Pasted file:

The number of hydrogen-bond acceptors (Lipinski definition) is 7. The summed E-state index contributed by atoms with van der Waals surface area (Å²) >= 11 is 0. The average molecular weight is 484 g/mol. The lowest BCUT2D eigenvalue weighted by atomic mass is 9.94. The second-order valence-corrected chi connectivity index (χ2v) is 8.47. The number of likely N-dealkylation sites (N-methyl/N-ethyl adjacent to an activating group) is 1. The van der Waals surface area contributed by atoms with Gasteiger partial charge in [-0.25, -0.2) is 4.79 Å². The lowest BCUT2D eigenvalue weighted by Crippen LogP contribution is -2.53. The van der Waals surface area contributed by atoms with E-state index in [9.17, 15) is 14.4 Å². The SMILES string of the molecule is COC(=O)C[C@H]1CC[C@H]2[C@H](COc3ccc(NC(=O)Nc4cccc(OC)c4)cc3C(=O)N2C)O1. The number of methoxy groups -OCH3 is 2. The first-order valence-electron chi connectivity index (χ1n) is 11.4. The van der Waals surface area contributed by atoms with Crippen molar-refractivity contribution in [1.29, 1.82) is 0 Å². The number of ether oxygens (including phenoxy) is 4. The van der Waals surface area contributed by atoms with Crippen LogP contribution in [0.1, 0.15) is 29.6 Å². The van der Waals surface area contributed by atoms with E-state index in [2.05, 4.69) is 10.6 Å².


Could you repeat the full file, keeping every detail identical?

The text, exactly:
The number of hydrogen-bond acceptors (Lipinski definition) is 7. The summed E-state index contributed by atoms with van der Waals surface area (Å²) >= 11 is 0. The average molecular weight is 484 g/mol. The lowest BCUT2D eigenvalue weighted by atomic mass is 9.94. The second-order valence-corrected chi connectivity index (χ2v) is 8.47. The number of likely N-dealkylation sites (N-methyl/N-ethyl adjacent to an activating group) is 1. The van der Waals surface area contributed by atoms with Gasteiger partial charge in [-0.25, -0.2) is 4.79 Å². The lowest BCUT2D eigenvalue weighted by Crippen LogP contribution is -2.53. The van der Waals surface area contributed by atoms with E-state index in [9.17, 15) is 14.4 Å². The SMILES string of the molecule is COC(=O)C[C@H]1CC[C@H]2[C@H](COc3ccc(NC(=O)Nc4cccc(OC)c4)cc3C(=O)N2C)O1. The number of methoxy groups -OCH3 is 2. The first-order valence-electron chi connectivity index (χ1n) is 11.4. The van der Waals surface area contributed by atoms with Crippen molar-refractivity contribution in [1.29, 1.82) is 0 Å². The number of ether oxygens (including phenoxy) is 4. The van der Waals surface area contributed by atoms with Crippen LogP contribution in [0.1, 0.15) is 29.6 Å². The van der Waals surface area contributed by atoms with E-state index in [2.05, 4.69) is 10.6 Å².